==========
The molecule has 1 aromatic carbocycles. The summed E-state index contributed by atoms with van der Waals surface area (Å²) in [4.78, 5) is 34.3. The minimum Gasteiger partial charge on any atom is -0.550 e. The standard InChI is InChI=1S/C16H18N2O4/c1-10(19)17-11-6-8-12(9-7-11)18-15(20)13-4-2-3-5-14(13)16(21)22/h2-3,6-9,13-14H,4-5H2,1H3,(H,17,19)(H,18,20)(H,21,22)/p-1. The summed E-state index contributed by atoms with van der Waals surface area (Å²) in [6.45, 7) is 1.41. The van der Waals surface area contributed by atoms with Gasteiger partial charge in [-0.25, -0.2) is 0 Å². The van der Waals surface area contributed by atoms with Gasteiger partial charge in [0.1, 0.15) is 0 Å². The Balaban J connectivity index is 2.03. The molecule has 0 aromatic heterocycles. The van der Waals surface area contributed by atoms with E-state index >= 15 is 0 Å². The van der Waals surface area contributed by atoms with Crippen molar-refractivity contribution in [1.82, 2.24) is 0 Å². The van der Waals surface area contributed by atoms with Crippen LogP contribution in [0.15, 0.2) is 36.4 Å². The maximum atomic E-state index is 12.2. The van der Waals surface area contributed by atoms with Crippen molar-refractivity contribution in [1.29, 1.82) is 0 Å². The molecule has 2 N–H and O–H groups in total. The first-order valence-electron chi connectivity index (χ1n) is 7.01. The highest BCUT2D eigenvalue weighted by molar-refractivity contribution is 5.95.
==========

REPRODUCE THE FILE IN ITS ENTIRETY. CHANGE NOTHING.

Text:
The molecule has 1 aromatic carbocycles. The summed E-state index contributed by atoms with van der Waals surface area (Å²) in [4.78, 5) is 34.3. The minimum Gasteiger partial charge on any atom is -0.550 e. The standard InChI is InChI=1S/C16H18N2O4/c1-10(19)17-11-6-8-12(9-7-11)18-15(20)13-4-2-3-5-14(13)16(21)22/h2-3,6-9,13-14H,4-5H2,1H3,(H,17,19)(H,18,20)(H,21,22)/p-1. The summed E-state index contributed by atoms with van der Waals surface area (Å²) in [6.45, 7) is 1.41. The van der Waals surface area contributed by atoms with Gasteiger partial charge in [-0.25, -0.2) is 0 Å². The van der Waals surface area contributed by atoms with Gasteiger partial charge in [0.1, 0.15) is 0 Å². The Balaban J connectivity index is 2.03. The molecule has 0 aromatic heterocycles. The van der Waals surface area contributed by atoms with E-state index >= 15 is 0 Å². The van der Waals surface area contributed by atoms with Crippen molar-refractivity contribution in [1.82, 2.24) is 0 Å². The van der Waals surface area contributed by atoms with Crippen LogP contribution in [0.15, 0.2) is 36.4 Å². The maximum atomic E-state index is 12.2. The van der Waals surface area contributed by atoms with Crippen molar-refractivity contribution in [1.29, 1.82) is 0 Å². The molecule has 2 N–H and O–H groups in total. The first-order valence-electron chi connectivity index (χ1n) is 7.01. The highest BCUT2D eigenvalue weighted by molar-refractivity contribution is 5.95.